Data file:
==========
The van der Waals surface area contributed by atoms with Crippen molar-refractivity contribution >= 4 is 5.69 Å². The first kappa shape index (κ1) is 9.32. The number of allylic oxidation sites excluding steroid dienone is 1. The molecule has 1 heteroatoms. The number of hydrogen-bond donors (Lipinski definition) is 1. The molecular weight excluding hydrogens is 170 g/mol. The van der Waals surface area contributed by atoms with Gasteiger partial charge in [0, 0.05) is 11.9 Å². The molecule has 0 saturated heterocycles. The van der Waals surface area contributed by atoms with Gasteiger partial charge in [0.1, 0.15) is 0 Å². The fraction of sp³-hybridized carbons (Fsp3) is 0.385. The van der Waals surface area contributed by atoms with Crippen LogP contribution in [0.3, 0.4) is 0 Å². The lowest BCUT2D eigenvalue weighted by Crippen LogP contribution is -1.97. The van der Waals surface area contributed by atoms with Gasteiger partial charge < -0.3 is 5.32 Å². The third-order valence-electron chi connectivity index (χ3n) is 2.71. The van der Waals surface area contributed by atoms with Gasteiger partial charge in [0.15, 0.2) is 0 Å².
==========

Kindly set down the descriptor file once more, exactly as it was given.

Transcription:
The van der Waals surface area contributed by atoms with Crippen molar-refractivity contribution >= 4 is 5.69 Å². The first kappa shape index (κ1) is 9.32. The number of allylic oxidation sites excluding steroid dienone is 1. The molecule has 1 heteroatoms. The number of hydrogen-bond donors (Lipinski definition) is 1. The molecular weight excluding hydrogens is 170 g/mol. The van der Waals surface area contributed by atoms with Gasteiger partial charge in [0, 0.05) is 11.9 Å². The molecule has 0 saturated heterocycles. The van der Waals surface area contributed by atoms with Gasteiger partial charge in [0.1, 0.15) is 0 Å². The fraction of sp³-hybridized carbons (Fsp3) is 0.385. The van der Waals surface area contributed by atoms with Crippen LogP contribution in [0.3, 0.4) is 0 Å². The lowest BCUT2D eigenvalue weighted by Crippen LogP contribution is -1.97. The van der Waals surface area contributed by atoms with Gasteiger partial charge < -0.3 is 5.32 Å². The third-order valence-electron chi connectivity index (χ3n) is 2.71. The van der Waals surface area contributed by atoms with Gasteiger partial charge in [0.15, 0.2) is 0 Å².